Tiffany Colored Gemstones
Colored gemstones played a major part in establishing Tiffany’s reputation as a world-renowned jeweler. Prior to the mid-19th century, colored gemstones were rarely used in American jewelry. All that changed in 1876 when a young gemologist, Dr. George Frederick Kunz (1856–1932), sold an exceptional tourmaline to founder Charles Lewis Tiffany (1812–1902). Soon after, Dr. Kunz joined the company and embarked on a lifelong quest for the most extraordinary gemstones for Tiffany’s clientele.
The treasures unearthed by this intrepid globetrotter formed the world’s greatest collection of gemstones, including exotic yellow beryl from Sri Lanka (Ceylon), demantoid (green) garnets from Russia’s Ural Mountains and aquamarines from Brazil. Kunz was equally passionate about American gemstones, adding Montana sapphires, Maine tourmalines, and garnets and topazes from Utah to Tiffany’s burgeoning vault. In 1902, a lilac pink stone that had been found in California was delivered to Kunz. The stone was a variety of spodumene, a noted gemstone that had not surfaced in many years. A fellow gemologist named the stone kunzite, for the man who made beautiful gems his lifelong passion.
Financier John Pierpont Morgan, a leading figure of America’s Gilded Age, was a major collector of colored gemstones and a devoted Tiffany customer. He commissioned Dr. Kunz to assemble several important collections of gems, which he eventually donated to the American Museum of Natural History, establishing the Morgan Memorial Hall of Gems. Also bearing his name is morganite, the violet pink beryl discovered in Madagascar and introduced by Tiffany in 1910.
With these and other brilliant gems Tiffany designers created lavish, color-saturated jewels. G. Paulding Farnham (1859–1927), chief jewelry designer from 1891 to 1908, designed many of them, including a nine-inch iris brooch set with Montana sapphires, green garnets and diamonds. Louis Comfort Tiffany (1848–1933), son of Charles Tiffany and a leader of the Art Nouveau movement, captured the key themes of his famous stained glass—vividly colored fruits, wildflowers, birds, insects—in jewels with Mexican fire opals, green and red garnets and amethysts.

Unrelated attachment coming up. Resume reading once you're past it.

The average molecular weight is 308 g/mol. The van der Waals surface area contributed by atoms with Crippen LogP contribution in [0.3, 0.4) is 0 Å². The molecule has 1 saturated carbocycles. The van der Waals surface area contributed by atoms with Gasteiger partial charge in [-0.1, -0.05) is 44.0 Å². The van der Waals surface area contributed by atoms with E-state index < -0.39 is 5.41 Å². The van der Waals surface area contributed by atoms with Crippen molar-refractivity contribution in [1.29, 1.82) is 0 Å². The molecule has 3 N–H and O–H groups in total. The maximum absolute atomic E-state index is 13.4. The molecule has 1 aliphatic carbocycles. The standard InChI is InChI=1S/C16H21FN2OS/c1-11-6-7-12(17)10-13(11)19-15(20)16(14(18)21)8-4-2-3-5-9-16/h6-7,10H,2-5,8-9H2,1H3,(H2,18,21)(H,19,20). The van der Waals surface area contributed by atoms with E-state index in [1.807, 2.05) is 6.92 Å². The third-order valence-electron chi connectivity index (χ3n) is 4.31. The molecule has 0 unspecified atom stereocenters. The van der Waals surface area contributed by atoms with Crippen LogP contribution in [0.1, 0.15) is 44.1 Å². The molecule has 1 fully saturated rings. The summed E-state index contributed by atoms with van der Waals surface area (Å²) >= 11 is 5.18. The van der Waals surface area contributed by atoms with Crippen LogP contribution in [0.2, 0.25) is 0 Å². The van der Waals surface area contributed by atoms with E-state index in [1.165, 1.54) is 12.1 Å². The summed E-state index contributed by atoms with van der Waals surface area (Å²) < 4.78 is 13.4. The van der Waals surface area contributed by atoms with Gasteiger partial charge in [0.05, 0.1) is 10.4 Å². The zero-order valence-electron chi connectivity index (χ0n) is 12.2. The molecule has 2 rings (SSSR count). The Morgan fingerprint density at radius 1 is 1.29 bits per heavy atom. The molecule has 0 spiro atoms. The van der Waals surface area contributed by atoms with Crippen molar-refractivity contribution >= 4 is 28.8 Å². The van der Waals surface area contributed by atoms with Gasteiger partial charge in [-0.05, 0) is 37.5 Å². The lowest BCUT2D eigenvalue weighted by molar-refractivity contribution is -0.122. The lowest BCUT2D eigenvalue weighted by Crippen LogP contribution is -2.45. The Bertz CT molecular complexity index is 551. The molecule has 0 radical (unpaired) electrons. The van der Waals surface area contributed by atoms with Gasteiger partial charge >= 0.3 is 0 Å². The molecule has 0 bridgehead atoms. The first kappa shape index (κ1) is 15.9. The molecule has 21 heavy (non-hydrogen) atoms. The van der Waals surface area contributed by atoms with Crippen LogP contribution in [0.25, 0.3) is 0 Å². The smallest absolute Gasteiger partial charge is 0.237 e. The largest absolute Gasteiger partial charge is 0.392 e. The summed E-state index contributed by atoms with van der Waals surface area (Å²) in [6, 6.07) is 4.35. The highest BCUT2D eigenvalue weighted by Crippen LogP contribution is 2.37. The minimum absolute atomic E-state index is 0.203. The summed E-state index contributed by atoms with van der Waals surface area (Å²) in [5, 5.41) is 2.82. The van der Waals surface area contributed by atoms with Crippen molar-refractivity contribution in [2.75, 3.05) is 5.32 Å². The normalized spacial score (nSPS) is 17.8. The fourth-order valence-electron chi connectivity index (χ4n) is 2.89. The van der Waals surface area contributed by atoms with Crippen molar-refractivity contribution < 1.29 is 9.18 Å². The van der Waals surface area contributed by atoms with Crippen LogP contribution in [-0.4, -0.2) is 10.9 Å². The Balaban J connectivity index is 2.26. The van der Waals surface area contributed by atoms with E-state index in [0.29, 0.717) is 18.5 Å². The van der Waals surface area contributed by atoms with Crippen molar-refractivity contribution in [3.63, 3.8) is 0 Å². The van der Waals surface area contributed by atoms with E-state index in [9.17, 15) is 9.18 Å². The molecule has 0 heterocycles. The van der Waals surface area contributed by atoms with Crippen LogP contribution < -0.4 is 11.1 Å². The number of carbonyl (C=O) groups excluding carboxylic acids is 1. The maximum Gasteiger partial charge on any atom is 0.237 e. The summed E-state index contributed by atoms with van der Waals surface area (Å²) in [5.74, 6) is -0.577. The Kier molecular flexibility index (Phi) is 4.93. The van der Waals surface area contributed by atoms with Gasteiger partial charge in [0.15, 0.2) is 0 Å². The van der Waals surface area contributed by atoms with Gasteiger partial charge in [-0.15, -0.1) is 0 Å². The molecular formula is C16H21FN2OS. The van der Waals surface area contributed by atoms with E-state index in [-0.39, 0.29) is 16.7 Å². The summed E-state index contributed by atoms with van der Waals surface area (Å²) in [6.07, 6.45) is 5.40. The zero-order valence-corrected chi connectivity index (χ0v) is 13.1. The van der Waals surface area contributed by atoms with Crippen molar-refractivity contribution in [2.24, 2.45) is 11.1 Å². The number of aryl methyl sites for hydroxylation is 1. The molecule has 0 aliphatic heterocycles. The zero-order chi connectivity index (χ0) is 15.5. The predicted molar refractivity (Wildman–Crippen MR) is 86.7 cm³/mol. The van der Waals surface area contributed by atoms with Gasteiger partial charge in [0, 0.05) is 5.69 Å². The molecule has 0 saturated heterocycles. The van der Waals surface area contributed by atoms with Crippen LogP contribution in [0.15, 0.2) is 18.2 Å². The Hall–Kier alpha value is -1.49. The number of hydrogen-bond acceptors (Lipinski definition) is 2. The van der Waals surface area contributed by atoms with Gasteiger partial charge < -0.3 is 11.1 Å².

The creations of these gifted designers were featured in Tiffany’s grand prize-winning exhibitions at the great world’s fairs in the late 19th and early 20th centuries. With motifs from Orientalist to Native American and later, the exuberant 1930s Cocktail Style, Tiffany & Co. received unprecedented recognition as the undisputed leader in the world of jewels.
Tiffany introduced new gemstones well into the 20th century. In the 1960s, a unique variety of the mineral zoisite was found at the foothills of Mount Kilimanjaro, in Tanzania. It was the first transparent blue gemstone discovery in hundreds of years, and represented a whole new species of gemstone. Tiffany named the stone tanzanite, after its country of origin and the only known source of the stone. Introduced by Tiffany in 1968, this exceedingly rare gemstone remains a symbol of glamour and style, celebrated for its color that captures the blue of the ocean with shades of the midnight sky and flashes of violet.
In 1970, Africa yielded another momentous find with the discovery of a glistening green gemstone at Tsavo National Park near the border of Kenya and Tanzania. The company took an immediate interest, identifying it as a very rare type of garnet distinguished by an intensely rich hue. Henry B. Platt, then president of Tiffany, named it tsavorite, and introduced it in 1974. Today, the luxuriant green stone is revered for its incomparable color and invigorating spirit.
Tiffany’s gemstone heritage remains vibrantly alive with many of the original stones acquired during the decades of discovery, as well as such stones as Paraiba tourmalines and mandarin garnets, exquisite emeralds from Colombia and sapphires from Kashmir. Each gem is set in jewelry designs handcrafted with the utmost quality and sparkling with a legendary style that has distinguished Tiffany & Co. for more than 175 years.
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